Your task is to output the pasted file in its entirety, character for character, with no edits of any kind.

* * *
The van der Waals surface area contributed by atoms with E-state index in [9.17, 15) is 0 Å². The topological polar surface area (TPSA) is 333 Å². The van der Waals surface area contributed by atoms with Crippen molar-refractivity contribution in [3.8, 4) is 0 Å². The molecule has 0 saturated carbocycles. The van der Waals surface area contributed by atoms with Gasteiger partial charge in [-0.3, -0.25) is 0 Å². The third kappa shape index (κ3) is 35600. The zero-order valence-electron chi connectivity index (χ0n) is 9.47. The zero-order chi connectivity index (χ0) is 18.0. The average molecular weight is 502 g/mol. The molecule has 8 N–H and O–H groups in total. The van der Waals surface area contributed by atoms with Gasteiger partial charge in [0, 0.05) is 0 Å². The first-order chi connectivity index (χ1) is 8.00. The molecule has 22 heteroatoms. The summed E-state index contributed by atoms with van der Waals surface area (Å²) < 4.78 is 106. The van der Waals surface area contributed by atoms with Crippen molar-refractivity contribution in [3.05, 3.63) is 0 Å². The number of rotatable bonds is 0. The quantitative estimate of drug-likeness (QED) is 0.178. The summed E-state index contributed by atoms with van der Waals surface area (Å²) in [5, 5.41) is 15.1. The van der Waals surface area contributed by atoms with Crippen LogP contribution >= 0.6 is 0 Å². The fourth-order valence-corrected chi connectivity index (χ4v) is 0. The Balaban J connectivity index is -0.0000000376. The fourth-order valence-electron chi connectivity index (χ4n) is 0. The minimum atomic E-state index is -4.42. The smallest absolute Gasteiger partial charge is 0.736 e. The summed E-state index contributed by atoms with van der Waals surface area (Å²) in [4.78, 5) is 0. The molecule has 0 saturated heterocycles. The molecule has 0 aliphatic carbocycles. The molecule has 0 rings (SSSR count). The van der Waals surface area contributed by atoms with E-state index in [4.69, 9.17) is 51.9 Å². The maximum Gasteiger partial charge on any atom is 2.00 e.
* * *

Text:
The van der Waals surface area contributed by atoms with E-state index in [9.17, 15) is 0 Å². The topological polar surface area (TPSA) is 333 Å². The van der Waals surface area contributed by atoms with Crippen molar-refractivity contribution in [3.8, 4) is 0 Å². The molecule has 0 saturated carbocycles. The van der Waals surface area contributed by atoms with Gasteiger partial charge in [-0.3, -0.25) is 0 Å². The third kappa shape index (κ3) is 35600. The zero-order valence-electron chi connectivity index (χ0n) is 9.47. The zero-order chi connectivity index (χ0) is 18.0. The average molecular weight is 502 g/mol. The molecule has 8 N–H and O–H groups in total. The van der Waals surface area contributed by atoms with Gasteiger partial charge in [0, 0.05) is 0 Å². The first-order chi connectivity index (χ1) is 8.00. The molecule has 22 heteroatoms. The summed E-state index contributed by atoms with van der Waals surface area (Å²) < 4.78 is 106. The van der Waals surface area contributed by atoms with Crippen molar-refractivity contribution in [3.05, 3.63) is 0 Å². The number of rotatable bonds is 0. The quantitative estimate of drug-likeness (QED) is 0.178. The summed E-state index contributed by atoms with van der Waals surface area (Å²) in [5, 5.41) is 15.1. The van der Waals surface area contributed by atoms with Crippen LogP contribution >= 0.6 is 0 Å². The fourth-order valence-corrected chi connectivity index (χ4v) is 0. The Balaban J connectivity index is -0.0000000376. The fourth-order valence-electron chi connectivity index (χ4n) is 0. The minimum atomic E-state index is -4.42. The smallest absolute Gasteiger partial charge is 0.736 e. The summed E-state index contributed by atoms with van der Waals surface area (Å²) in [4.78, 5) is 0. The molecule has 0 saturated heterocycles. The molecule has 0 aliphatic carbocycles. The molecule has 0 rings (SSSR count). The van der Waals surface area contributed by atoms with E-state index in [4.69, 9.17) is 51.9 Å². The maximum Gasteiger partial charge on any atom is 2.00 e.